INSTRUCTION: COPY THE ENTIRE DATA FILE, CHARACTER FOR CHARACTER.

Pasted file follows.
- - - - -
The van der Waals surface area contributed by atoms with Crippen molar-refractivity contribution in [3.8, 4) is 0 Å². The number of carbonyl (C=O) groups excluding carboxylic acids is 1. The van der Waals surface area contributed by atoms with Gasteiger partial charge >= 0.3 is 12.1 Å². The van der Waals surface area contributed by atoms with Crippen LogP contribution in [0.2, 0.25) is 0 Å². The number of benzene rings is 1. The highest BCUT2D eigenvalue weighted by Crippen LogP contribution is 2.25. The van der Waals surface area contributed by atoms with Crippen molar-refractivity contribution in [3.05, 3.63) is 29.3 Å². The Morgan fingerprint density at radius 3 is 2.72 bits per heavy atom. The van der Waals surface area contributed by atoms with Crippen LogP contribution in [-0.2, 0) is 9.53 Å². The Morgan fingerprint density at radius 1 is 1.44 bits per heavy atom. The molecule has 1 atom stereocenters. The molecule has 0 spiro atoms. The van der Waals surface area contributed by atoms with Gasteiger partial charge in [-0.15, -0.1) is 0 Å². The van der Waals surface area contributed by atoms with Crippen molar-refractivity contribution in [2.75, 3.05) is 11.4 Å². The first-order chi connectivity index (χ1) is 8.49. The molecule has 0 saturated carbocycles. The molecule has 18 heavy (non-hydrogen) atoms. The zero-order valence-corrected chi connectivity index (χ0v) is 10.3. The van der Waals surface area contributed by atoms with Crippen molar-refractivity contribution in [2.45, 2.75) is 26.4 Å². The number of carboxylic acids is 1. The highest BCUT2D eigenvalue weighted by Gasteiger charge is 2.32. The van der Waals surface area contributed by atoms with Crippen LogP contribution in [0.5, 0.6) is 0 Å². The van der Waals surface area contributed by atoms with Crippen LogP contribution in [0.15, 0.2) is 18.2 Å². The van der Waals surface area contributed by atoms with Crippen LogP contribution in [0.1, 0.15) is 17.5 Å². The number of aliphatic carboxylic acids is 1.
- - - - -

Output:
The van der Waals surface area contributed by atoms with Crippen molar-refractivity contribution in [3.8, 4) is 0 Å². The number of carbonyl (C=O) groups excluding carboxylic acids is 1. The van der Waals surface area contributed by atoms with Gasteiger partial charge >= 0.3 is 12.1 Å². The van der Waals surface area contributed by atoms with Crippen LogP contribution in [0.2, 0.25) is 0 Å². The number of benzene rings is 1. The highest BCUT2D eigenvalue weighted by Crippen LogP contribution is 2.25. The van der Waals surface area contributed by atoms with Crippen molar-refractivity contribution in [3.05, 3.63) is 29.3 Å². The Morgan fingerprint density at radius 3 is 2.72 bits per heavy atom. The van der Waals surface area contributed by atoms with Crippen LogP contribution in [-0.2, 0) is 9.53 Å². The Morgan fingerprint density at radius 1 is 1.44 bits per heavy atom. The molecule has 1 atom stereocenters. The molecule has 0 spiro atoms. The van der Waals surface area contributed by atoms with Gasteiger partial charge in [-0.15, -0.1) is 0 Å². The van der Waals surface area contributed by atoms with Crippen molar-refractivity contribution in [2.75, 3.05) is 11.4 Å². The first-order chi connectivity index (χ1) is 8.49. The molecule has 0 saturated carbocycles. The molecule has 18 heavy (non-hydrogen) atoms. The zero-order valence-corrected chi connectivity index (χ0v) is 10.3. The van der Waals surface area contributed by atoms with Crippen molar-refractivity contribution in [2.45, 2.75) is 26.4 Å². The number of carboxylic acids is 1. The highest BCUT2D eigenvalue weighted by Gasteiger charge is 2.32. The van der Waals surface area contributed by atoms with Crippen LogP contribution in [0.5, 0.6) is 0 Å². The van der Waals surface area contributed by atoms with Crippen LogP contribution in [0.15, 0.2) is 18.2 Å². The van der Waals surface area contributed by atoms with Crippen LogP contribution in [0.1, 0.15) is 17.5 Å². The number of aliphatic carboxylic acids is 1.